Saturday, July 23 2016

            We Deliver News to the Sierra
News Fire News spacer Latest News spacer Regional News spacer California News spacer USA News spacer World News spacer Op-Ed spacer Enviro News spacer Sci Tech News spacer Life spacer Odd News spacer Cartoons spacer
Features The Calendar features features Weather features Sierra NightSky features features features Road Conditions features Home spacer

Op-Ed: Frank Bloksberg | Why Aikido'Ka Won't Be at this Year's Fair or Why Elephant Rides and Respect Don't Mix


By: Frank Bloksberg

GRASS VALLEY, Calif. July 23, 2013 - An Open Letter to the Community,

My name is Frank Bloksberg. I have lived in Nevada City for about 18 years. I am a lawyer and run a martial arts school, in Grass Valley, called Aikido'Ka. At Aikido'Ka, we train in aikido – known as the "Art of Peace." Aikido'Ka is different than other martial arts schools, because we are dedicated to peacefully resolving disputes and performing community service. For instance, we have raised over $13,000 and 6,000 pounds of food for the Food Bank.

Aikido'Ka has been open for 6 years. We've had a booth at every County Fair since we've been open. The County Fair is a huge outreach opportunity for us. We meet a lot of our future students there. Deciding not having a booth is a really big deal for us.

Aikido is based upon respect – respect for our fellow students, teachers, our training space. The respect inherent in aikido is a deep, profound respect. Without the support, trust and willingness of our fellow practitioners, we cannot practice the art and improve ourselves in the ways that aikido provides.

By design, the respect that we learn spreads to the rest of our lives. And for that reason, I have to seriously consider the respect/ethical implications of supporting a Fair that offers elephant rides to entertain children.

Elephants are intelligent, wild and very dangerous animals. The only way to help ensure that they are reasonably safe in unpredictable public situations is to use training techniques that are extremely powerful. We know that the training techniques involve some pain and fear.

Whether the training techniques are brutal or abusive doesn't matter. One may be able to argue in good faith that abusing a creature is ethical for an incredibly important purpose. Or one may be able to argue in good faith that causing pain and fear in a creature is ethical for a really good reason. I might disagree with these arguments, but one may be able to make the arguments in good faith.

In my personal view, the value of entertaining children with an elephant ride is trivial, at best. In other words, what a child receives from riding an elephant is not worth putting the elephant through anything at all. It certainly cannot justify taking elephant babies from their mothers or putting elephants in fear or pain. It certainly cannot justify the risks involved in moving elephants around the country and placing them in unpredictable public situations where they can hurt people.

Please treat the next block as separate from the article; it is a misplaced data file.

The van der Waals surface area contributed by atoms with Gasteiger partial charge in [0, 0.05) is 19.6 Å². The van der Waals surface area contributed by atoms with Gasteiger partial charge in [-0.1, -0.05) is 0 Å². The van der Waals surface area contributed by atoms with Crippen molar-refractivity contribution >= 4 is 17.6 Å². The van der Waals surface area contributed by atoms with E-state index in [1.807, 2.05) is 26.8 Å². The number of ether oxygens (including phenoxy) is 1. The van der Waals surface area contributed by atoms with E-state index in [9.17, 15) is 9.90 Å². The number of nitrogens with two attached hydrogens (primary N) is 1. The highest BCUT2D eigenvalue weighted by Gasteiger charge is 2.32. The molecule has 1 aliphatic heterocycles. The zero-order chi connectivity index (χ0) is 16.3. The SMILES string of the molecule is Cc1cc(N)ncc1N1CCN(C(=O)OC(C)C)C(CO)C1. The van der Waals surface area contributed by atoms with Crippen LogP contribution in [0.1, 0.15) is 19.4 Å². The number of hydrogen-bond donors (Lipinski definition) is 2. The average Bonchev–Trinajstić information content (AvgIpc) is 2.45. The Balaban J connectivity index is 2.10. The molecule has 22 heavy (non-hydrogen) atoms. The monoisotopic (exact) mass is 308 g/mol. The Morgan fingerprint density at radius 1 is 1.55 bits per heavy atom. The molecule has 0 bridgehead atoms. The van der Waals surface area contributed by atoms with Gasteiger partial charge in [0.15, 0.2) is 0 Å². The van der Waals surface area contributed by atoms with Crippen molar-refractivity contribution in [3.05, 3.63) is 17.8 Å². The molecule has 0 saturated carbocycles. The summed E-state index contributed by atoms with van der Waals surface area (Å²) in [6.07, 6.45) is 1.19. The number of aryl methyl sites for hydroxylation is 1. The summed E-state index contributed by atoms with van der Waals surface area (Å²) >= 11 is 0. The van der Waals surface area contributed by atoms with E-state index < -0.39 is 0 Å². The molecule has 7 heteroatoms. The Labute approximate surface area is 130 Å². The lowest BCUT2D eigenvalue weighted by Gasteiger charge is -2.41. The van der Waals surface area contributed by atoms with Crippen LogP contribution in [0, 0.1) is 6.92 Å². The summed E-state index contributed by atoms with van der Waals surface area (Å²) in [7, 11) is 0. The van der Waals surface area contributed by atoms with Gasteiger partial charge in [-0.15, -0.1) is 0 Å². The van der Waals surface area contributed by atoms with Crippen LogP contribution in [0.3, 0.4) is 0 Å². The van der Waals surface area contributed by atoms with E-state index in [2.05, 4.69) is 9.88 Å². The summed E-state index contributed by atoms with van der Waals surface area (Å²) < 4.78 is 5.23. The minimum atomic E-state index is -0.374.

To me, the only ways to conclude that elephant rides are appropriate is to consider the rides of far greater value than I do or to completely disregard the elephants' interests. Please do not think that I am placing the elephants' interests over human interests. I am saying that we must consider the elephants' interests to ethically decide what to do. And, here, where the value received from elephant rides is so small in comparison to the harms inherent in offering elephant rides, I cannot ethically support the rides.

Now that I have concluded that offering elephant rides at the Fair is unethical, should Aikido'Ka have a booth or perform aikido demonstrations at the Fair? If respect means anything, acting respectfully must include acting ethically.

If Aikido'Ka supports the Fair by participating and paying our fees, then we directly and indirectly support the presence of the elephant rides. We would support the rides directly because HTWT will not be paying the Fair anything at all. So we would, in part, be paying for HTWT's presence. We would support the rides indirectly by letting the Board know that we will support their decisions even if those decisions are unethical.

We could have a booth and place a banner saying that we don't support the elephant rides. We cannot do that, because that seems hypocritical to me. We'd be supporting HTWT's presence, while trying to convince everyone that we didn't.

For these reasons, and others, we won't have a booth at this year's Fair.

Each year at the Fair, we offer a "Fair Special." The Special is always really good. Since we won't be at the Fair this year, we'll be offering a really good "Un-Fair Special." Please watch for it. We'll announce it soon.


Help us bring you more news. Be a real reader: Support YubaNet

By submitting a comment you consent to our rules. You must use your real first and last name, not a nickname or alias. A comment here is just like a letter to the editor or a post on Facebook. Thank you.


Latest Headlines


Happening Now - July 2016

Potential solution for disposing of butane canisters in the works

Post W - facts and figures

Open Spaces and Wild Places: A Celebration of Land

Transition to above normal temperatures over the weekend

Proposed after-W ordinance text released

Fire Restrictions in Effect and New Fire Information Phone Line for the Eldorado National Forest

Op-Ed | Scott V. Young: Supervisors, please honor your promise

One last cool day

Op-Ed | Local attorney Heather Burke requests Nevada County Sheriff to hold off on sweeps until BOS meeting






NEWS . Fire News . Latest . Regional . California . USA . World . Op-Ed . Enviro . Sci/Tech . Life . Odd News . Cartoons
FEATURES . The Calendar .Weather . Sierra NightSky. Road Conditions
YubaNet.com . Advertising. About Us . Support YubaNet . Contact Us . Terms of Use . Privacy

YubaNet.com © 1999-2016
Nevada City, California (530) 478-9600